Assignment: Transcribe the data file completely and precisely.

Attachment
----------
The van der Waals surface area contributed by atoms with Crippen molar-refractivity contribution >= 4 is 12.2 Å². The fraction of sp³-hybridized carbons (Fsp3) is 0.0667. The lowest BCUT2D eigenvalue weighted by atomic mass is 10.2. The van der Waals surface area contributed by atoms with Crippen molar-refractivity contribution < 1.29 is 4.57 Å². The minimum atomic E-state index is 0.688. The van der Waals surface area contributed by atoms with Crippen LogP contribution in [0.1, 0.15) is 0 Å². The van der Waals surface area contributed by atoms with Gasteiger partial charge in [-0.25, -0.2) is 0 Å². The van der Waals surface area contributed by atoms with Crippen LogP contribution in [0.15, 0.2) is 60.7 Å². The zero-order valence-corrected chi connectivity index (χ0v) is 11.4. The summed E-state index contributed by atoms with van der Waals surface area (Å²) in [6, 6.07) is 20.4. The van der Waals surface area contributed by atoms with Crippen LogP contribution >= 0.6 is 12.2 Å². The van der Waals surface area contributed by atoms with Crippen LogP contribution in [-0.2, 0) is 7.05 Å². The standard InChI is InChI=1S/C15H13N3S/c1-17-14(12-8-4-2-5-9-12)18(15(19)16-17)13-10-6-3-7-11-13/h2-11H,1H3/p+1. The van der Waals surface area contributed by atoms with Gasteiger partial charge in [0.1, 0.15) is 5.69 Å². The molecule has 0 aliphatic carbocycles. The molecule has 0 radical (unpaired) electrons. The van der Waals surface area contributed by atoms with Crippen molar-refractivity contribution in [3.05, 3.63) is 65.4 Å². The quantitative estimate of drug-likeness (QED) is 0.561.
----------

The van der Waals surface area contributed by atoms with Crippen molar-refractivity contribution >= 4 is 12.2 Å². The fraction of sp³-hybridized carbons (Fsp3) is 0.0667. The lowest BCUT2D eigenvalue weighted by atomic mass is 10.2. The van der Waals surface area contributed by atoms with Crippen molar-refractivity contribution < 1.29 is 4.57 Å². The minimum atomic E-state index is 0.688. The van der Waals surface area contributed by atoms with Crippen LogP contribution in [0.1, 0.15) is 0 Å². The van der Waals surface area contributed by atoms with Gasteiger partial charge in [-0.25, -0.2) is 0 Å². The van der Waals surface area contributed by atoms with Crippen LogP contribution in [0.15, 0.2) is 60.7 Å². The zero-order valence-corrected chi connectivity index (χ0v) is 11.4. The summed E-state index contributed by atoms with van der Waals surface area (Å²) in [6, 6.07) is 20.4. The van der Waals surface area contributed by atoms with Crippen LogP contribution >= 0.6 is 12.2 Å². The van der Waals surface area contributed by atoms with Crippen LogP contribution in [-0.2, 0) is 7.05 Å². The standard InChI is InChI=1S/C15H13N3S/c1-17-14(12-8-4-2-5-9-12)18(15(19)16-17)13-10-6-3-7-11-13/h2-11H,1H3/p+1. The van der Waals surface area contributed by atoms with Gasteiger partial charge in [0.1, 0.15) is 5.69 Å². The molecule has 0 aliphatic carbocycles. The molecule has 0 radical (unpaired) electrons. The van der Waals surface area contributed by atoms with Crippen molar-refractivity contribution in [3.05, 3.63) is 65.4 Å². The quantitative estimate of drug-likeness (QED) is 0.561.